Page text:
The one-shoulder wonders from Burda's Nov. 2010 issue, though a tad impractical for everyday wear (understatement!) or even a daytime Christmas party (lots of those creeping up on many of us!), do have potential.
It occurred to me that they could easily be adapted to something a little more wearable. Especially so when you look at the pattern pieces; top 105 and dress 106:
It's easy enough to reproduce if you happen to have a "cut one on fold" sleeveless tee pattern piece.
I first redrew the complete front (the right half with a dashed line), then matched the lower right corner of the original half-pattern piece to the drawing and rotated it to the right so the shoulder seam was widened to twice its original width. Free-handed the neckline curve to the opposite armscye, and cut away the no-longer-needed shoulder piece (marked with X).
As a last step, after verifying that the overall width was more than sufficient, I pleated out the bust dart.
To make my tee, I cut two fronts and gathered their shoulders to the shoulder seams of my regular tee back.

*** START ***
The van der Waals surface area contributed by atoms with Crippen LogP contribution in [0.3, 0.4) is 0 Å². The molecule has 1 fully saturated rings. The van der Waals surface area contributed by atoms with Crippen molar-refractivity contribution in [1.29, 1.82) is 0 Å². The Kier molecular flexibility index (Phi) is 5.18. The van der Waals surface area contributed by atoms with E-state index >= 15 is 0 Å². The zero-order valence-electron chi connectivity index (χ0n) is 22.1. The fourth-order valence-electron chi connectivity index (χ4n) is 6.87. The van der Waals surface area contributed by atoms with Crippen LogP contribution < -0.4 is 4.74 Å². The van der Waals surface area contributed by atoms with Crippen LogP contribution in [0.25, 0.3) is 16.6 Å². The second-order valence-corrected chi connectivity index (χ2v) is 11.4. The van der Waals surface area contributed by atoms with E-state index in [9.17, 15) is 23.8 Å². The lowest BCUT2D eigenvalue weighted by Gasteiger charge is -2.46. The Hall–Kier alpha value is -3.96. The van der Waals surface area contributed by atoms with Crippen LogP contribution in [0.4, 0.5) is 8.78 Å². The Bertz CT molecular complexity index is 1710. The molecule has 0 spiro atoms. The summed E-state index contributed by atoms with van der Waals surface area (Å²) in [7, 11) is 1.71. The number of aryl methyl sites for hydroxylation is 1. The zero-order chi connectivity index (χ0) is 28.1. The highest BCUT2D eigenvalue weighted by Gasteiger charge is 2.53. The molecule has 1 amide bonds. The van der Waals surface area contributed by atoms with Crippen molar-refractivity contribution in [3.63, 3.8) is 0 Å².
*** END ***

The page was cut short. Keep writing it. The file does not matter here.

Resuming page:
I bound the entire neck seam before sewing up the sides; because the two fronts' overlap is quite high, there's absolutely no need to attach them to each other.
I made this up in a very lightweight and sheer polyester crinkle crepe, too light to be a single layered front, but perfect if doubled. The back, in "coffin clothes" fashion, is a plain single layer, but I plan to cover it with a lightweight white blouse ;) at the very least.
Overall, the effect is oh so modest. But - if you wanted to have something a little less daytime, you could duplicate a similarly double layered back, gather the shoulders some more and curve the diagonal seam a little lower. Why not even run that neckline curve below rather than above the bust?